Rev. Mark Parent, Assistant professor, Department of religious studies Mount Allison University, Sackville, N.B.

Assume just for a moment that Maclean’s is right and God indeed is alive. Imagine the depths of despair and sorrow He or She must feel when confronted by the carnage and slaughter carried out through history. Organized religion continues to accentuate the perceived differences between people, which leads to intolerance and acts of inhumanity. Surely God died of shame many years ago.

Outraged citizen

We have just read about the decision not to proceed with fraud charges against 127 Canadian diplomats who allegedly submitted more than $300,000 in false travel claims (“Fraud case dropped,” Canada

Notes, April 5). We are outraged. This decision tells us that we are second-class citizens of this country, as we would certainly be charged for committing such a crime. No wonder we have great financial problems.

Edna and Howie West, Tillsonburg, Ont.

Eject, evict, expel

George Bain (“Patronage and a journalistic sin,” Media Watch, March 22) was so out of touch in writing about the Senate that he sounded like a ‘Triple-E” member: exorbitant, encysted and embarrassing. Most Canadians will tell you that any party wanting the full support of the electorate should change the Es to eradicated, eliminated and expunged.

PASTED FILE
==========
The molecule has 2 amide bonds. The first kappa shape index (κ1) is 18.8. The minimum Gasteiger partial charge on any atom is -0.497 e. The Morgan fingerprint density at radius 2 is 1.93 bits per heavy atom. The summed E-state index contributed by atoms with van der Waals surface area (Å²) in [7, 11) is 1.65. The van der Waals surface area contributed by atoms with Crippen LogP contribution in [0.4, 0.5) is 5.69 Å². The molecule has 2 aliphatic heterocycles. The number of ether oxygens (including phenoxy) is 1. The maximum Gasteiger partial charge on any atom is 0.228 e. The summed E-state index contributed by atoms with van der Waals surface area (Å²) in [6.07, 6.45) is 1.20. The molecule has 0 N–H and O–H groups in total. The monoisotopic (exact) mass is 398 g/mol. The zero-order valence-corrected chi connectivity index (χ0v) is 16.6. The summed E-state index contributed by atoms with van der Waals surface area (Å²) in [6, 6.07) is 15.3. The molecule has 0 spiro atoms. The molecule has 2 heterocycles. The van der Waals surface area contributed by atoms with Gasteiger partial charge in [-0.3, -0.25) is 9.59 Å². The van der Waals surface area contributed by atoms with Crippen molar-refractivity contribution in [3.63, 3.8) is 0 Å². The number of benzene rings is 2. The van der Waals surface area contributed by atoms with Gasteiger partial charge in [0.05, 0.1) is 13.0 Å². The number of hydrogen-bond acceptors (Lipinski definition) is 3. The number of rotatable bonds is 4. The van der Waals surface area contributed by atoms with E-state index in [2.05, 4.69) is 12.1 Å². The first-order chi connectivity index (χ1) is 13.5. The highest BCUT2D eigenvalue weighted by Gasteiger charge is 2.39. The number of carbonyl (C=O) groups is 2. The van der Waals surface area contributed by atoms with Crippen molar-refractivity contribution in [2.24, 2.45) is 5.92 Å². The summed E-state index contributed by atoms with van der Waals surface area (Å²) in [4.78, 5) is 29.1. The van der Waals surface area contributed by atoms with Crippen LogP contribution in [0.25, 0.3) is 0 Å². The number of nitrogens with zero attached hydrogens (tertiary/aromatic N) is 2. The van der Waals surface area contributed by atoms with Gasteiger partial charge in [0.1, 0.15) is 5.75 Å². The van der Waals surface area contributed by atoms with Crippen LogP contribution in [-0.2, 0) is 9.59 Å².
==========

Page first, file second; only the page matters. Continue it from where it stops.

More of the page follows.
Premature reports

Contrary to what Peter C. Newman would have his readers believe in his column “Allan Taylor’s deal of the century” (Business Watch, April 5), the takeover of Royal Trust by the Royal Bank does not mark the “death knell of Canada’s entire trust industry.” It would seem that he has little understanding of the trust business and his research and conclusions are flawed. He omitted to mention National Trust, a large, profitable and well-capitalized trust company that fully intends to remain “in the game,” as he puts it. We have successfully competed with other large financial institutions, including the banks, since 1898 and believe we will continue to do so for many years to come.

Rowland W. Fleming, Deputy chairman, president and chief executive officer, National Trust, Toronto

Newman states that Royal Trust executives had an estimated $50 million in loans forgiven by the Royal Bank. Presumably, they are largely responsible for the mess that Royal Trustco is in now, so why should their reward be forgiveness of debt? This is tantamount to buying back shares at their purchase price of $6.75.1 wish somebody would buy my shares—now worth about 50 cents—at that price.

Lorimer Whitworth, Montreal